In the course of this debate the deplorable situation in this country compared with other countries has not been made quite as starkly evident as it should have been. It is the case that by the end of this century South Korea hopes that 80 per cent. of its young people will reach university entrance standard and France expects that 75 per cent. of her young people will do so, whereas the United Kingdom's ambitious target is 30 per cent. To take another indicator, today 95 per cent. of Japanese stay in education until they are 16 or 18; over 80 per cent. of young people do so in the United States; at best only 50 per cent. do so in this country.

One-third of the British workforce has received no training of any sort whatever. To take one trade in particular—the furniture industry—nine-tenths of the people in that industry in Germany will have had three years' vocational training and have a qualification. Only one-tenth of comparable persons in this country will have received such training. It is in the face of those intractable facts that the Government's approach to the crisis must be judged. If we continue along the route on which we are set at the moment, we are bound to slip behind our competitors in Europe and elsewhere.

No one denies that state of affairs and the Government accept the FORCE proposals; but they do not will the means to put the FORCE proposals into effect. I find that profoundly disappointing. The Government have no strategic plan. They refuse to set targets. They are reducing the money that they offer for training. They persist in relying on the voluntary system. They assert that there is no consensus to the effect that young people should either stay on at school or undergo training to the age of 16 or 17.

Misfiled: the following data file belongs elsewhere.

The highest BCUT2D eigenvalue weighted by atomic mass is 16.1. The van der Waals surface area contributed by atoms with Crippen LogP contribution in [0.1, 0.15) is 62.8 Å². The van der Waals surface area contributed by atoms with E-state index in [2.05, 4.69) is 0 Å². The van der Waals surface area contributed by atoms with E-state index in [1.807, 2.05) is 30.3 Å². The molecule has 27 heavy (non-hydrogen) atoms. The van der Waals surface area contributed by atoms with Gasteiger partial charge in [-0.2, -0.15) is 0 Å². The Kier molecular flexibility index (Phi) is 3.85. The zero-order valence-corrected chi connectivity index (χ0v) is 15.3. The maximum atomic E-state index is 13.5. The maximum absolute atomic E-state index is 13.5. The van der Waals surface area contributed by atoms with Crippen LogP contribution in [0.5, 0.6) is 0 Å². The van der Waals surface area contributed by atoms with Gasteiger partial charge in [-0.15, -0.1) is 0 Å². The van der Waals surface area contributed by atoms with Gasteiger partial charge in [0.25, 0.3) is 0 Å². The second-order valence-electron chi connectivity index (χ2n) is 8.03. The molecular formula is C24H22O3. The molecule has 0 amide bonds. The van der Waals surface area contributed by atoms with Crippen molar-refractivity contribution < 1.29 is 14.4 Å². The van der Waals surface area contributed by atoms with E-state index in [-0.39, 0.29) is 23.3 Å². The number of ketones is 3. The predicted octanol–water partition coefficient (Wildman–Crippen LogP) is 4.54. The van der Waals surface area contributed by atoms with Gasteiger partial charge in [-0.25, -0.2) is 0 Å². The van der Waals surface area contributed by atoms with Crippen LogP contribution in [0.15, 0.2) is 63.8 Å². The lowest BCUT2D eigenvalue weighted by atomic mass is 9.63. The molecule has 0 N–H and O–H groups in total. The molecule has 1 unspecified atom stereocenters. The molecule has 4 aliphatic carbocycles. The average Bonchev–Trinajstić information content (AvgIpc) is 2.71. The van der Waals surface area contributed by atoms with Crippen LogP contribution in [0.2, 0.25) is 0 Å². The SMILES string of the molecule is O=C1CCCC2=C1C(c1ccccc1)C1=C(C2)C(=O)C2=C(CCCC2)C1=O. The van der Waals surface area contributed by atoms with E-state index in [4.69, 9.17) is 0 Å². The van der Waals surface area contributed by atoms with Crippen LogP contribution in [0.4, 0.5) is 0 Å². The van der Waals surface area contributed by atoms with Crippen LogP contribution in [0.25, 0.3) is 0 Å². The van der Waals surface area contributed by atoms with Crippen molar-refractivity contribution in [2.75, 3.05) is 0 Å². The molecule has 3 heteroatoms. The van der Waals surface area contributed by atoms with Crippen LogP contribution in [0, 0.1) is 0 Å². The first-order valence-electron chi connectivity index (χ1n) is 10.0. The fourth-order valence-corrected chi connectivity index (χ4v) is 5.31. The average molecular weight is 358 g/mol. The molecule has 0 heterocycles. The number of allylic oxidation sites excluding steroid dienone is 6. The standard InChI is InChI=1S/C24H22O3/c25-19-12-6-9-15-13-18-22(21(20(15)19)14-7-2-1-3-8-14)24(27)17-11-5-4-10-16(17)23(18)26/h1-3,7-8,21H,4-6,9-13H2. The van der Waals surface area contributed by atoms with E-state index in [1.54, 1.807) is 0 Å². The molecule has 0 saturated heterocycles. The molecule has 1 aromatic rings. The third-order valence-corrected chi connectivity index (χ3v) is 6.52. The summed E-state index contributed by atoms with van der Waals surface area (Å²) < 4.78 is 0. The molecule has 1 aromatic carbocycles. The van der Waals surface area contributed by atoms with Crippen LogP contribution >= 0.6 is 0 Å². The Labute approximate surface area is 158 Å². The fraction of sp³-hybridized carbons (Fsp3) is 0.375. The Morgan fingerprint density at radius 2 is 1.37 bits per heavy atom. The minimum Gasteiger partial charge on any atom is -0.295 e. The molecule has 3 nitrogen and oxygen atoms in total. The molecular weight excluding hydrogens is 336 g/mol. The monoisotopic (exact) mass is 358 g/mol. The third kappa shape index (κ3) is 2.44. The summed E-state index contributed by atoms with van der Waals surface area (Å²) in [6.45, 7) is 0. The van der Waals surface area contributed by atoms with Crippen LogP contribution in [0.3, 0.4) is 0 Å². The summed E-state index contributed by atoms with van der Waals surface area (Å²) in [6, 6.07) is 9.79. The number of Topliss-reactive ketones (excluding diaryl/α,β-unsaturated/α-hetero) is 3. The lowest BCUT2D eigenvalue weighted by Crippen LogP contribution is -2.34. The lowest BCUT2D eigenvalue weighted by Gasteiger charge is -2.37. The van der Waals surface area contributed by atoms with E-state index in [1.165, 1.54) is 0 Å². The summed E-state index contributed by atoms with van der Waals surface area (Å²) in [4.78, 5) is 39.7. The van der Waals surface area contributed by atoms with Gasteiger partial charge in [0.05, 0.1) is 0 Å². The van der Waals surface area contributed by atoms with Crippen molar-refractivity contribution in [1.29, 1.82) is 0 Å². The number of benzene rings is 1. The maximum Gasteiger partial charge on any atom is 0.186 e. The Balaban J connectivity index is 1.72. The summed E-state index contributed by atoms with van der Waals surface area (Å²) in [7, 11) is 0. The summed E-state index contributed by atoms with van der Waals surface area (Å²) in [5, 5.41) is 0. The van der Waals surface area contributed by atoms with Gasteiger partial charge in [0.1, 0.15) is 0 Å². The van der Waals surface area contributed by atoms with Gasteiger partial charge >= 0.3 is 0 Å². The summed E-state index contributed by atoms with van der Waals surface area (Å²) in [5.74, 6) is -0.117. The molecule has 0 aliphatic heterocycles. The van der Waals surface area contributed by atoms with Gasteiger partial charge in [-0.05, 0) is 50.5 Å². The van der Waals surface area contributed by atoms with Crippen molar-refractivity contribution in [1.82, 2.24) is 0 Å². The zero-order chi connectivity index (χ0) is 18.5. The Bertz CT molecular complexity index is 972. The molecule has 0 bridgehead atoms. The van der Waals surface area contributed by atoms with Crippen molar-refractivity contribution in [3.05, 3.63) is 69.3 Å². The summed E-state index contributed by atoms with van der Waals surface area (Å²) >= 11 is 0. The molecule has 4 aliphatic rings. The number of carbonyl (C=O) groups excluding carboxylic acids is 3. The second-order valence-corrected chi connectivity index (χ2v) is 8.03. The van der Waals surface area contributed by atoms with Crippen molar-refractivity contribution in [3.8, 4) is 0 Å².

I do not know where they are looking for such consensus. There was universal consensus among those who gave evidence to us that this was desirable. I have not heard anyone say that it was not desirable. Does anyone solemnly suggest that it is a good thing that young people should leave school at 16 and not receive further training or education? Is that the Government's view about the attitudes in this country? If so, how can we change the situation? That is the task that confronts us. How can we get out of a situation of rather smug inertia in which we do nothing?

I hope that in reply to the debate the Minister will not simply repeat what was said in evidence before the committee, which we have read and heard. Having read and heard that evidence, it is not unfair to say that the committee came to the conclusion that the Government did not quite measure up to the needs of the moment. I hope that they will reconsider the need for a strategy and the need to set targets. I hope that they will explain why, unlike other countries in Western Europe, they have chosen this moment to decrease their financial contribution to training; or perhaps we should regard that as just part of their general neglect of infrastructure which appears to be a policy that they pursue in many areas of our life.

Given the gap which exists and which I suggest is growing between the United Kingdom and its competitors, and given the long history of failure which has marked the voluntary approach, the case for a statutory approach starting with the 16 to 17 year-olds, as recommended by the committee, seems overwhelming. If the Government intend to reject that recommendation, they must produce some very substantial arguments as to why.

At another inquiry conducted by one of the sub-committees of the Select Committee on the European Communities which is taking place at the moment members were told that for every £1 invested in the reform of the economies of Central and Eastern Europe £2 ought to be invested in training. That figure is significant. It indicates that the key to economic performance lies in training. If that is what we tell the people of Central and Eastern Europe, we should practise what we preach to them.

6.18 p.m.

Lord Hunter of Newington